Just a few short weeks ago Trump signed an Executive Order allowing for a separation barrier of our own to be built on the US-Mexican border. What was particularly striking was his reasoning for such a wall – security purposes. If that doesn’t send chills down your spine, then you haven’t read this post closely. Regardless, however, if Trump builds his $20 billion wall, I find I’m more concerned about the inner landscape of American hearts.
Dig deeply within yourselves and ask if our intentions, as individuals, are any different from Trump’s policy. I submit that, as a whole, we are not. Rather than a towering 30 ft. separation barrier built on some imaginary boundary line, we build our walls inside our hearts out of fear, and for reasons of personal security we cut our communities in two by refusing to empathize with each other. We would rather be ignorant and comfortable behind our walls, issuing morality judgements on something we disapprove of rather than extending ourselves with mercy and compassion. Each time we turn a blind eye to injustice, each time we allow fear to master us we add another hate filled brick to the growing barrier of apathy that we’ve erected around ourselves. The only thing we’ve succeeded in doing is hurting each other, and in the process we’ve shut out God.
In his play, ‘Doctor Faustus’, Christopher Marlow posits – through the voice of Mephistopheles – that Hell is the state of being where we are separated from God. That is what we create for ourselves when we erect walls – both internal and external. We cut off God when we refused to recognize the humanity of the Other. We isolate ourselves from God when reacting in fear rather than the love taught to us by the Beatitudes. We must tear down these walls – in every manifestation – and unite ourselves in the way God urges us to. Not as Democrats or Republicans, not as Liberals or Conservatives, not as Americans, Israelis, Mexicans, Palestinians or Canadians – not even as Jews, Christians or Muslims.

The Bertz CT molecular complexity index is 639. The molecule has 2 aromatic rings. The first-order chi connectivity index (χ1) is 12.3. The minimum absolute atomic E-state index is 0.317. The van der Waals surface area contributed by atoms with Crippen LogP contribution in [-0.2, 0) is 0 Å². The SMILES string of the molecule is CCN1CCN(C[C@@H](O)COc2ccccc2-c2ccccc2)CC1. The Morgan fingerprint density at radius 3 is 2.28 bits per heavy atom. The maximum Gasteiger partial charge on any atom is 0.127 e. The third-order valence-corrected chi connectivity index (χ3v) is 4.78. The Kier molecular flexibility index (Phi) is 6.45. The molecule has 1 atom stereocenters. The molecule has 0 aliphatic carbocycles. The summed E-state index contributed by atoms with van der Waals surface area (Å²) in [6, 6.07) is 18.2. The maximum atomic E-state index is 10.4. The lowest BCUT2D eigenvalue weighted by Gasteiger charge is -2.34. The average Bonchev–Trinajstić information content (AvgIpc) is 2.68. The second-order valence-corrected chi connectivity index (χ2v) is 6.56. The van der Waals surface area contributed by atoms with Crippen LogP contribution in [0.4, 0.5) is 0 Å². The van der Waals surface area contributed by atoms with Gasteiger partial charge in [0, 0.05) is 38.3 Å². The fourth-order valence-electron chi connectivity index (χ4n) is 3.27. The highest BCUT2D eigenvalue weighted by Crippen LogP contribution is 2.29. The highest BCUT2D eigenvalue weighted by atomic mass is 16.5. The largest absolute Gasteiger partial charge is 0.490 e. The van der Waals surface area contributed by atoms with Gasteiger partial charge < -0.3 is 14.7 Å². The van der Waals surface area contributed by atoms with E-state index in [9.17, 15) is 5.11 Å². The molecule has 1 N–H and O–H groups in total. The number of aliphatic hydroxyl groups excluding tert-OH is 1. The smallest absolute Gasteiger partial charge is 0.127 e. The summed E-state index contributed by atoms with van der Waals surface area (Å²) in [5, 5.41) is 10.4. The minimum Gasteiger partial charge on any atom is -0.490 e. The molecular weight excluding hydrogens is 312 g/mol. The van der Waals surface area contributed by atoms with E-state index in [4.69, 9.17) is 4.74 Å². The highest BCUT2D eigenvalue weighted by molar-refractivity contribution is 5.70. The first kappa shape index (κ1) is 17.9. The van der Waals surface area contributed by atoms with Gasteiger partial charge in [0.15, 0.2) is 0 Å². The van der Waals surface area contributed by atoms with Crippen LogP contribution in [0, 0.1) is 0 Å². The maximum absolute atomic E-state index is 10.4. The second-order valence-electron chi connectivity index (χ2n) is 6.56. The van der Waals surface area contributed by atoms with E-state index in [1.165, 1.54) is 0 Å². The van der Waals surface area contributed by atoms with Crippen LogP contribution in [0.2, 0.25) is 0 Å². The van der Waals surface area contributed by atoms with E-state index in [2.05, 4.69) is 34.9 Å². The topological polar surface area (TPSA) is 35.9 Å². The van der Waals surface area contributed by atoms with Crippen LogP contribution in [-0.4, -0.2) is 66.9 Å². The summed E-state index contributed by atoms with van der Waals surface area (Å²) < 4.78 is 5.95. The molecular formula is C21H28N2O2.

No, we must unite as brothers and sisters – the same blood racing through our veins as our common human ancestors. We ARE family. We must love and protect each other because we ARE – as God’s question to Cain so simply implies – we ARE our brother’s keeper.
I know this is hard. Change always is…but it CAN be done. Start small. When you’re walking down he street tomorrow and you see someone you’d normally revile, check yourself. Open your heart to them, smile and say…”Good morning.”
Until next time – I wish you all peace and welcome you to comment on what you think.
For more information on the Wall and more in-depth facts on the ground please visit: